While Monty Reid rosined his strings, then his shoes.
Liz Howard stayed tight in her shaking tent.
Lorna Crozier was out of country, at an event.

What was that sound? Lynn Crosbie channeled dread.
Across the country Chase barked, Faiers tilted his head.
Dave O’Meara couldn’t hear it over a patron’s news
And Domanski was out in the bush chasing a muse.

But out in the CanLit scene there rose such a firecracker,
Quill & Quire turned their opera glasses to the matter.
Running from the window, John B Lee was The Flash.
Humming, beaulieu stencilled the dog, the shutters then did the sash.

Karen Solie looked up from her road, past tractor hill.
Jenna Butler paused planning where to plant and till.
NourbeSe Philip heard a suicide, but not that noise.
Ben Ladouceur was distracted by all the pretty boys.

While McGimpsey played his I love noodles card,
The cacophony grew louder and louder out in the yard.
And what to my wondering eyes should appear,
But an access paycheck, pulled by nine clever reindeer.

With a magic carpet rider, so lively and quick,
I knew in a moment, it must be… A.F. Moritz.
More rapid than submissions or applications they came,
And he whispered, and rumbled, and called them by name:

“Now Dempster! now, Christakos! now, Bowering and Mooney!
On, mclennan and Brossard! Howell, Dumont and Connelly!
To the top of the Parliament! To the top of the field!
Now’s holidays! Holidays!! But you’re all strong as steel!”

As Carter brandished scissors as haiku’s sentry
There began to build an interesting energy.
What it was, I wasn’t sure…but it had to be good
Like a Vancouver Conference in my very own hood.

As I drew out my phone, and was loading Instagram,
Through the window A.F. Moritz came with a…gall dang.
He was dressed all in wool, from his suit to his slippers,
And his clothes were all burnished with toner and glitter.

With photocopied chapbooks saddled on his hip
As an antlered Yann Martel one gave reading tips.
Poem broadsheets were falling like so much fresh snow.
It was Rudolph mclennan tossing them from the cargo.

Their eyes—how they twinkled! Their giggles, how merry!
Their cheeks were like so…cheeky, noses like… for expediency, let’s stick with “cherries”!
Stuck out of Moritz’s pocket was a PoetSeries bandana.
mclennan’s wry little mouth was drawn up like a Santa’s.

They spoke not a word, but went straight to their work,
And joined in the vowels of Wayde Compton, and blerrrrks
of Paul Dutton. Sandra Ridley slipped in as the fifth.
then McCaffrey and jw, McNair and Stephen Ross Smith.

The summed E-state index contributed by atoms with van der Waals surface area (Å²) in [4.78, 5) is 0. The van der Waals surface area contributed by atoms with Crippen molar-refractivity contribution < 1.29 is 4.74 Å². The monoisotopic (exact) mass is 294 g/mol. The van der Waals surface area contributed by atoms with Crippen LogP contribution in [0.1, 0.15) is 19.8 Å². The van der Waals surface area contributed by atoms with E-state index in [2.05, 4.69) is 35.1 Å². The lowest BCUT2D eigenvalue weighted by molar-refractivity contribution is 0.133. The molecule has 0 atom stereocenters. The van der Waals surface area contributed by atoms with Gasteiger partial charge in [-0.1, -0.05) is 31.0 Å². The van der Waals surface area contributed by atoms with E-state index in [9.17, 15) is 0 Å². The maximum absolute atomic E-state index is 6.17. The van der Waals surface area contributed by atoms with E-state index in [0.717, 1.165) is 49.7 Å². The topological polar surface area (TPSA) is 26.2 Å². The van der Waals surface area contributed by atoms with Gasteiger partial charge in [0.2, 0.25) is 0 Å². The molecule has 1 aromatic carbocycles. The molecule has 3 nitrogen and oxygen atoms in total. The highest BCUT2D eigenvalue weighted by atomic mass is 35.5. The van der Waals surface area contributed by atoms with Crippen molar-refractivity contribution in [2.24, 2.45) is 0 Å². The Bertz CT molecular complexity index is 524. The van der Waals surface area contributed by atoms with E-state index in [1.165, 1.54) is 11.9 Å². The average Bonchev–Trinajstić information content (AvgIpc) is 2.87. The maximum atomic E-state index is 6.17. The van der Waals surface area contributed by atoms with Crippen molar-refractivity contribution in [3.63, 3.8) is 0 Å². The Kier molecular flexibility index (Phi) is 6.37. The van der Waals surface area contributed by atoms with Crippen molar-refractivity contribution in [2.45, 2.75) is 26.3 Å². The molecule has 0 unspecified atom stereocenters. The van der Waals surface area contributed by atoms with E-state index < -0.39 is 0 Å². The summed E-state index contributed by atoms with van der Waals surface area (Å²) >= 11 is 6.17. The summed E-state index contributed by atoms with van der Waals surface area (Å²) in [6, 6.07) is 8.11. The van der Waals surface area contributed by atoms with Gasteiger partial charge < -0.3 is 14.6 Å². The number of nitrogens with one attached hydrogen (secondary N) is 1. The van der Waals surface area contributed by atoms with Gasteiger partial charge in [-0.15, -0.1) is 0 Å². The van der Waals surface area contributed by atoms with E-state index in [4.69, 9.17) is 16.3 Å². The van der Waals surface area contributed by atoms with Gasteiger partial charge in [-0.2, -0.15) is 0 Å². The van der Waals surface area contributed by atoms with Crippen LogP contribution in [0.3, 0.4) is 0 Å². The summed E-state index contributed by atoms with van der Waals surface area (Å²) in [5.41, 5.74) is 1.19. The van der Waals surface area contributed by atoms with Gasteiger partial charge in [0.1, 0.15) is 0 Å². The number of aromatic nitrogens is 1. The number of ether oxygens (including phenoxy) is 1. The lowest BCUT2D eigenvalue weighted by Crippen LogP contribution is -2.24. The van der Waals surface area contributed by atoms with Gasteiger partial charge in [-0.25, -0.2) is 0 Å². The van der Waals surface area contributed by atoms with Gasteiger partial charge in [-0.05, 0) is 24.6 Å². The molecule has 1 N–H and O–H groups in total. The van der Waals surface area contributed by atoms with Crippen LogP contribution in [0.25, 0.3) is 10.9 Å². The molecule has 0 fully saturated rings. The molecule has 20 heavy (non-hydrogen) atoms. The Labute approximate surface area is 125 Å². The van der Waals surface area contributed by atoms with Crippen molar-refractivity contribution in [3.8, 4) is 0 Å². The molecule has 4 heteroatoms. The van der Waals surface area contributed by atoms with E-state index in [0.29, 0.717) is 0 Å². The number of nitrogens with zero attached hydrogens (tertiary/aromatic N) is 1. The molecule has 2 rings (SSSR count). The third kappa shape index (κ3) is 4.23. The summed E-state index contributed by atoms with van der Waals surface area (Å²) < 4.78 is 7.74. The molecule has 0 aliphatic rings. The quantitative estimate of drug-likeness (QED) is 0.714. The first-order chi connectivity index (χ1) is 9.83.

The rest of the reindeer soon circled like a wreath
And learned new ways to vibrate their teeth.
Folks texted out, poets flooded in. Shauntay Grant,
Burdick, Wells, Priske, Brockwell and Di Brandt…

Stuart Ross added his aspirants to the chorus.
Soon sound itself became the great northern forest.
Chrisses Johnson and Turnbull mmmed. Gary Barwin whistled.
Sound poetry; CBC’s focus drifted like down from a thistle.

A wink from Fred Wah and a nod of his head,
Soon gave all to know we had nothing to fret;
As a group with passion attracts more of the same
Soon onlookers and curious joined in the the game.

Judith Copithorne clapped to the happy din.
Mia Morgan finger-snapped. The next improv kicked in.
Overtones crescendoed, a wall of sound was evaded.
The sounds swelled and softened and finally abated.

Even the angels took notes on how the sounds layered.
If you missed it, you missed it — you had to be there.
Leaping back to the carpet, (bought with OAC grants)
Moritz said we should do this each year, if we get a chance.

Turning down the idea, all agreed the one time was fun.
They drifted off in dribs and drabs, in bits of bodily hum.
They left not a book but as they disappeared from sight,
I heard someone call “Happy Christmas to all, and to all a good-night!”

Pearl Pirie

A note from the author: “Twas the Night Before Christmas was previously believed to be authored by Clement Clarke Moore, I give thanks to Major Henry Livingston Jr. (1748-1828) who Don Foster traced the poem to in Author Unknown: On the Trail of Anonymous.”

Photo credit: Brian Pirie        

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fun with can lit///hello from the rainforest...happy new year to all

over Thetis Lake
winter in her wings

terry ann

Friday, 4 December 2015

Star article on Allan Gardens with pic of Milton Acorn

Your Toronto / Once Upon a City

Once Upon a City: Allan Gardens’ rich history of revolution

From the founding of the National Council of Women of Canada in 1893 to anti-Nazi riots of the ’60s to the G20 protests, Toronto’s Allan Gardens has been ground zero in the shaping of the city’s social fabric.